Breaking the Language Barrier

spiralA little over three years ago I wrote up my Learning in Spiral post.My recent move to a full time Ruby on Rails project got me to think over some of those things again. I’m always looking back to reflect on how I got to where I am the moment. I think about major road bumps, and how I got over them.

Starting with dBase III and Lotus 123 macros

My very first experience with software development was by creating a database in dBase III. That helped me understand spreadsheets, and next thing I know, I was writing some macros in Lotus 123 (so that was my first experience with writing code).

I knew something about database and something about writing code, and got into Clipper. Smooth transition. Improved my knowledge of writing code by learning an xBase language (hadn’t done much actual coding in dBase). 

From there, to FoxPro: another xBase language, very similar to Clipper, and very similar database. Smooth transition.

From there, to Visual FoxPro (VFP). Pretty much same language, same database, but with the added object-oriented features. This hybrid aspect of VFP was kind of interesting: a developer could write an entire procedural application in VFP, without using any of its object-oriented features. Smooth transition.

VFP was also hybrid in regards to working with data. One could use xBase commands like in the old days, and/or VFP’s implementation of the Structured Query Language (SQL). So at first I’d only use the xBase commands, and eventually I learned SQL. 

Object Oriented Programming

Then it was time to understand Object Oriented Programming (OOP), since VFP supported that. Learned a little bit on my own, and took a 1-week class where I’ve learned a lot more about code reuse through classes, inheritance, etc. That was huge for me at the time. Major road bump to go from my procedural world to the object-oriented one.

With FoxPro being a dynamic language, I also did do some meta-programming with it; lots of dynamic execution of code based on things (include code fragments) stored in the database.

Somewhere around that time, I looked into Visual Basic 3. The language wasn’t too different from xBase, certain things were similar to VFP regarding how to create the graphical user interface (GUI), but the thing didn’t have inheritance of implementation! Also, I had been building database-centric applications, and boy, doing data access in VB 3 sucked really bad! What was it at the time? Dynasets? Yuck. Gave up on VB real quick. The transition from using the powerful data language in VFP to the handicapped VB was too much for me to bear.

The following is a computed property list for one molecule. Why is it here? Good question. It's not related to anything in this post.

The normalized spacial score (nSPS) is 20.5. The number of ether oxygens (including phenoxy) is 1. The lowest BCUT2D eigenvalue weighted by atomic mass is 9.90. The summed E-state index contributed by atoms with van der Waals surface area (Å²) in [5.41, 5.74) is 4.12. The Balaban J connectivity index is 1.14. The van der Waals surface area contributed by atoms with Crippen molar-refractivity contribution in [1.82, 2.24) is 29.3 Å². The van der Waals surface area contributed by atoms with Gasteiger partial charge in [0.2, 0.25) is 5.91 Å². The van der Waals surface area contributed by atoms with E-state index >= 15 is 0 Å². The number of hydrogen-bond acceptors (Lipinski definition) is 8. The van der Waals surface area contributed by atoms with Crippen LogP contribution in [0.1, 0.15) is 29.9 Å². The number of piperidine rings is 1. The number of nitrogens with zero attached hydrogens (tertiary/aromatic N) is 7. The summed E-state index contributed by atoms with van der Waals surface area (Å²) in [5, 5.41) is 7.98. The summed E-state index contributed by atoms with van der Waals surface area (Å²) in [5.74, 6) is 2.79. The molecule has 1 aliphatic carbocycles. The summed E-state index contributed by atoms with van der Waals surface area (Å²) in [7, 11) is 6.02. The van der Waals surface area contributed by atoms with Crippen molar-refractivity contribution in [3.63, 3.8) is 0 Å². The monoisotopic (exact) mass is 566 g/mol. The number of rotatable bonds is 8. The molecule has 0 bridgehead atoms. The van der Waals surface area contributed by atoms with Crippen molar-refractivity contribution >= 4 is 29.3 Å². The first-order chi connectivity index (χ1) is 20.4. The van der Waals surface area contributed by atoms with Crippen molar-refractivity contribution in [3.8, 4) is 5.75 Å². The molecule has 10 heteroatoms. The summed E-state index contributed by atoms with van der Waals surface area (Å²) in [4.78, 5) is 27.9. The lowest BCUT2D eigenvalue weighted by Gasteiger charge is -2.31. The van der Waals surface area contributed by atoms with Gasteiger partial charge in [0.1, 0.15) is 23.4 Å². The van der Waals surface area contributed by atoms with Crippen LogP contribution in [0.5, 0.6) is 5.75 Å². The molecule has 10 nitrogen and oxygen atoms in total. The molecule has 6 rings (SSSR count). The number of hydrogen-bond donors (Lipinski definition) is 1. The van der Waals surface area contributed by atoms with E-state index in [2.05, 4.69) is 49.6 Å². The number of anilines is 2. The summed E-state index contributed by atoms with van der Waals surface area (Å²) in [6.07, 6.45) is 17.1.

From there, got into web development through classic ASP. VBScript sucked, and I quickly turned to using VFP COM components to spit out the HTML served up by ASP (the middle-tier and data access components were also VFP). I did get some experience with JavaScript, but nothing hardcore. Still, it was a strange language to me, after so many years of xBase languages.

Eventually I got into SQL Server (v6, I believe). I knew databases well at the time, but not a RDBMS. I did know the SQL language (from VFP), so the transition into SQL Server was relatively smooth (considering I didn’t need to do DBA-stuff such as heavy performance running, setting up security, etc.).

At one point I *thought* I knew OOP well, then I started looking into Design Patterns, and realized there was a LOT I had to learn. At least at that point I was comfortable with the language, so I could focus on the patterns, architecture, and so on.

Strong Typing, Patterns, Functional